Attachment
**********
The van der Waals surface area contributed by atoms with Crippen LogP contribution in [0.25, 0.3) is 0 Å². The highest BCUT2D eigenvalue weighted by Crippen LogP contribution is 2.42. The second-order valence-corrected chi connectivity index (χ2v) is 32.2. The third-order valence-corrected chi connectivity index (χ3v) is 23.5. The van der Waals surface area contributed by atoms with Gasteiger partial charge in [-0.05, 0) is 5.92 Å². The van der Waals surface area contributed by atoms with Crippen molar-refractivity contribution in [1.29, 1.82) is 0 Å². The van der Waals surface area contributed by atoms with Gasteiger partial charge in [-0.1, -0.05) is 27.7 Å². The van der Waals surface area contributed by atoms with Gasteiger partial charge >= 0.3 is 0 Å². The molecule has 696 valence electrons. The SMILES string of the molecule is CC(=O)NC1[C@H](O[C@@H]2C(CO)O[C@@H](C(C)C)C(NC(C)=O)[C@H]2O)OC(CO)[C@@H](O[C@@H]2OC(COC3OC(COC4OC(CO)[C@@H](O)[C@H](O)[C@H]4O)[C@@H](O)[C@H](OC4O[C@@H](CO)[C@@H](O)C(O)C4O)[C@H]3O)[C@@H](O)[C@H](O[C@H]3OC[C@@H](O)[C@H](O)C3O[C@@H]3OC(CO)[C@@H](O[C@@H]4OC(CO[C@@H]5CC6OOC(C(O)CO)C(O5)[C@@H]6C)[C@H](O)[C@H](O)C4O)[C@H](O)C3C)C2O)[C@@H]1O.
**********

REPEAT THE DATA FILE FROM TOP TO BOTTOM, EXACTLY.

The van der Waals surface area contributed by atoms with Crippen LogP contribution in [0.25, 0.3) is 0 Å². The highest BCUT2D eigenvalue weighted by Crippen LogP contribution is 2.42. The second-order valence-corrected chi connectivity index (χ2v) is 32.2. The third-order valence-corrected chi connectivity index (χ3v) is 23.5. The van der Waals surface area contributed by atoms with Gasteiger partial charge in [-0.05, 0) is 5.92 Å². The van der Waals surface area contributed by atoms with Crippen molar-refractivity contribution in [1.29, 1.82) is 0 Å². The van der Waals surface area contributed by atoms with Gasteiger partial charge in [-0.1, -0.05) is 27.7 Å². The van der Waals surface area contributed by atoms with Gasteiger partial charge >= 0.3 is 0 Å². The molecule has 696 valence electrons. The SMILES string of the molecule is CC(=O)NC1[C@H](O[C@@H]2C(CO)O[C@@H](C(C)C)C(NC(C)=O)[C@H]2O)OC(CO)[C@@H](O[C@@H]2OC(COC3OC(COC4OC(CO)[C@@H](O)[C@H](O)[C@H]4O)[C@@H](O)[C@H](OC4O[C@@H](CO)[C@@H](O)C(O)C4O)[C@H]3O)[C@@H](O)[C@H](O[C@H]3OC[C@@H](O)[C@H](O)C3O[C@@H]3OC(CO)[C@@H](O[C@@H]4OC(CO[C@@H]5CC6OOC(C(O)CO)C(O5)[C@@H]6C)[C@H](O)[C@H](O)C4O)[C@H](O)C3C)C2O)[C@@H]1O.